Tires wear. Humans abuse them ruthlessly. We hit curbs, burn rubber and do donuts late at night. If someone drove on you for several thousand miles, you’d pop too. As sure as death and taxes, flat tires are a simple fact of life.
The worst part is they hit you at the least convenient times—like when you’re several Donettes and sodas deep into your drive and you realize that you’re about to burst, and boom there goes your tire. You’re desperate for a restroom, no amenities for miles. I mean, talk about a bummer. Not to say there’s any preferable time to get a flat. All one can do is be prepared, because flat tires always strike when their victims are most vulnerable. Flat tires find you late at night, no doubt alone in the middle of nowhere, no reception, no one to tell you what to do.
What then? Just sit around and wait for help to find you? Hun, if anybody’s coming, it’s that dude from Jeepers Creepers, so get moving. It’s a simple operation, honestly. All you need is your spare tire, a jack and a wrench. It’s also smart to have a flashlight, just in case your first flat catches you at night. Make sure you have all of these items in your car and that you know where they are—usually in a compartment in the trunk under the floor-mat or mounted on the back.
Pull over somewhere you have room to safely change the tire without oncoming traffic crushing you into a pulp. Make sure the ground is level (If it isn’t, your vehicle may roll). And before you do anything else, make sure your hazard lights are flashing. Leave your car in park. Remove your jack, lug wrench and spare from the back and have them ready. The first step is to jack up the car to the point that the jack is supporting the weight of the car but not quite lifting it. The owner’s manual will tell you where to place the jack, typically a few inches in front of the rear or behind the front wheel wells.
After that, remove the hubcap and loosen the lug nuts, but don’t remove them. To loosen them, make sure you turn them counter-clockwise, and remember not to loosen them in order, meaning the next lug you loosen should never be next to the one you just did. Once they’re loose, continue cranking up the jack until the tire is off the ground. Now you may remove the lug nuts all the way. Do not lose them! Never set them down and let them roll away. Remove the tire slowly and be careful—it’s heavy.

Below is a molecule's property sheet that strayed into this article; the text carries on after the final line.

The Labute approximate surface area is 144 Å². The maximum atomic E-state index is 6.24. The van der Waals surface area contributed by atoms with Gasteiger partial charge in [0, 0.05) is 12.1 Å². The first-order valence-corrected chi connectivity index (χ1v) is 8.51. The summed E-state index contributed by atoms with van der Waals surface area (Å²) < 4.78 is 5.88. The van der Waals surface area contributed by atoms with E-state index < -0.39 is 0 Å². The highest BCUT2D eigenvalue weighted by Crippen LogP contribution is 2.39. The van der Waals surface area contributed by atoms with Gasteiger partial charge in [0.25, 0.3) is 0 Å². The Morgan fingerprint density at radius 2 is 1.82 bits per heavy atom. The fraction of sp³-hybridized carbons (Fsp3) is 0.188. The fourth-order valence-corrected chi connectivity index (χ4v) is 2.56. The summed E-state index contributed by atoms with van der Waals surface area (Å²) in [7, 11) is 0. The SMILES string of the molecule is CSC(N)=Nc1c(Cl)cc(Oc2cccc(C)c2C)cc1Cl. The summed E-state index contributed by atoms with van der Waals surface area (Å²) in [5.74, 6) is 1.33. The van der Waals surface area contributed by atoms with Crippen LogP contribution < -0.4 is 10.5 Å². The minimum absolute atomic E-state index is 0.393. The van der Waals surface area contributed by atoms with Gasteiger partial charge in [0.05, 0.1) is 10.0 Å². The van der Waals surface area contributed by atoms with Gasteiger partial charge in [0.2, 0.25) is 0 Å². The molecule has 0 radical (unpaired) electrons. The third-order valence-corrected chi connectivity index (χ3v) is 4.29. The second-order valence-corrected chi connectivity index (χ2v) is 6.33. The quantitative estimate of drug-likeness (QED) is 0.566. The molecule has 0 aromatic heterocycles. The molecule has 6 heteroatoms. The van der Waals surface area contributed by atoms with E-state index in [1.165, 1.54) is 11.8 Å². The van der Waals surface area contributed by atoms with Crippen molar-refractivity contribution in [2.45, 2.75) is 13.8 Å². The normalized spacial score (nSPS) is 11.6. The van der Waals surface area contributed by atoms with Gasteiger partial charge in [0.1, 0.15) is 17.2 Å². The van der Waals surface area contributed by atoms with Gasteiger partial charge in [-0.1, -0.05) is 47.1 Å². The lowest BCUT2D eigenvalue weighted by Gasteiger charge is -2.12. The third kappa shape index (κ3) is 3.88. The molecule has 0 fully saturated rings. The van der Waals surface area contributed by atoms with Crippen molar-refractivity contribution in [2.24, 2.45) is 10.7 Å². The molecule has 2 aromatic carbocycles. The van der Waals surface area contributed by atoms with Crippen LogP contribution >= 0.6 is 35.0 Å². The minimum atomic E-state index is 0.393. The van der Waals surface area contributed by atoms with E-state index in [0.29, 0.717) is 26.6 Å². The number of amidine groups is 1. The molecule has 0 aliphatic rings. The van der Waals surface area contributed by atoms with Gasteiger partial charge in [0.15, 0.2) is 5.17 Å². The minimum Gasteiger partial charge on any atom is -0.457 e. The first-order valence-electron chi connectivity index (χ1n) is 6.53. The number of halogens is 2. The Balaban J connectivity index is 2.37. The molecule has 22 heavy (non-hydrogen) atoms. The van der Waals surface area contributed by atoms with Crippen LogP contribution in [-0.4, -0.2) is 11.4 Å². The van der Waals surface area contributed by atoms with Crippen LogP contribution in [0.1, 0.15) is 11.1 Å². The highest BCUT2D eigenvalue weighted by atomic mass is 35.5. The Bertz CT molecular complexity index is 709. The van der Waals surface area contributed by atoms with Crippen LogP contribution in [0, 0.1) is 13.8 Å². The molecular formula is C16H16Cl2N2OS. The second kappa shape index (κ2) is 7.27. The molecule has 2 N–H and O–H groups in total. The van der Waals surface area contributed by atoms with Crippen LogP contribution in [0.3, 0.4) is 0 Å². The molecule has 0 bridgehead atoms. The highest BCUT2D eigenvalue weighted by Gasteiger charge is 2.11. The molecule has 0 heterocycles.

Align the spare tire with the bolts and slide it on. Replace the lug nuts on the bolts and tighten them in star-formation. Once they’re tight, collapse the jack. Once the jack has been removed and the spare is supporting the weight of your car, tighten the lug nuts one last time, again in star formation. And ta da, you’re done. Toss the old tire and the trunk and put your tools away.
Spare tires are a temporary fix and not intended to be driven over fifty miles, or over fifty miles an hour. Get your car to a mechanic right away. See if they can fix the flat, because it’s cheaper to repair a puncture than replace a tire. If the tire is indeed beyond repair, make sure it’s properly disposed of, or bring it home and make yourself a tire swing. I miss those things.
Lastly, I’d like to leave you with some helpful tire tips. First of all, make sure your spare has air in it every six months, as well as the rest of your tires. You can check your tire pressure at a gas station, but it’s handy to buy your own pressure gauge, which you can find for as little as twenty dollars online or at any auto parts or sporting goods store. The appropriate pressure (psi) should be printed on the side of the tire itself.
You should also take your car in to have the tires rotated routinely, every 7500 miles or so. This should cost as low as thirty dollars (USD). Tires typically last five years or fifty thousand miles before they wear too thin. If you continue driving on expired tires, you’re more likely to get a flat. So be responsible, and be prepared. If I can change a tire, so can you.